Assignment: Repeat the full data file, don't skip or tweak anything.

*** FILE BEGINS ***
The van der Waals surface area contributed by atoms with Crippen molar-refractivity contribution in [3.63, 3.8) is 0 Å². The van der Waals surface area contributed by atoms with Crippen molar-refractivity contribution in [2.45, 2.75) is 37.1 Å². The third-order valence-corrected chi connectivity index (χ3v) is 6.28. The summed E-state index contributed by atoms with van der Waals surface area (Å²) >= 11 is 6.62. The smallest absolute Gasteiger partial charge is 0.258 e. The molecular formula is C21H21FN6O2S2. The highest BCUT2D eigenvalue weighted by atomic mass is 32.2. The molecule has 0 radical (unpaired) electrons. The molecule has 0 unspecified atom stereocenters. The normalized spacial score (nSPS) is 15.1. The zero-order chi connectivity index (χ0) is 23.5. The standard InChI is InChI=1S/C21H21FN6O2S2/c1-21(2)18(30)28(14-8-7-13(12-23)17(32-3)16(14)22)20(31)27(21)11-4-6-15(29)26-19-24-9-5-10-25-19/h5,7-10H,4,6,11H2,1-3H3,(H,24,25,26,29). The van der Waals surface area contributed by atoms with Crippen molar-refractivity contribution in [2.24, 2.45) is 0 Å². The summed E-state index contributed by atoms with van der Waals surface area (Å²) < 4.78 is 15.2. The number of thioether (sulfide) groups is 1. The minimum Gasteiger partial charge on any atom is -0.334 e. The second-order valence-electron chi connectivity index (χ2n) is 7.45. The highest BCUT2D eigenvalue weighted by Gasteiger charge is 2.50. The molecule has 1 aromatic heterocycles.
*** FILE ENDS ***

The van der Waals surface area contributed by atoms with Crippen molar-refractivity contribution in [3.63, 3.8) is 0 Å². The van der Waals surface area contributed by atoms with Crippen molar-refractivity contribution in [2.45, 2.75) is 37.1 Å². The third-order valence-corrected chi connectivity index (χ3v) is 6.28. The summed E-state index contributed by atoms with van der Waals surface area (Å²) >= 11 is 6.62. The smallest absolute Gasteiger partial charge is 0.258 e. The molecular formula is C21H21FN6O2S2. The highest BCUT2D eigenvalue weighted by atomic mass is 32.2. The molecule has 0 radical (unpaired) electrons. The molecule has 0 unspecified atom stereocenters. The normalized spacial score (nSPS) is 15.1. The zero-order chi connectivity index (χ0) is 23.5. The standard InChI is InChI=1S/C21H21FN6O2S2/c1-21(2)18(30)28(14-8-7-13(12-23)17(32-3)16(14)22)20(31)27(21)11-4-6-15(29)26-19-24-9-5-10-25-19/h5,7-10H,4,6,11H2,1-3H3,(H,24,25,26,29). The van der Waals surface area contributed by atoms with Crippen molar-refractivity contribution in [2.24, 2.45) is 0 Å². The summed E-state index contributed by atoms with van der Waals surface area (Å²) < 4.78 is 15.2. The number of thioether (sulfide) groups is 1. The minimum Gasteiger partial charge on any atom is -0.334 e. The second-order valence-electron chi connectivity index (χ2n) is 7.45. The highest BCUT2D eigenvalue weighted by Gasteiger charge is 2.50. The molecule has 1 aromatic heterocycles.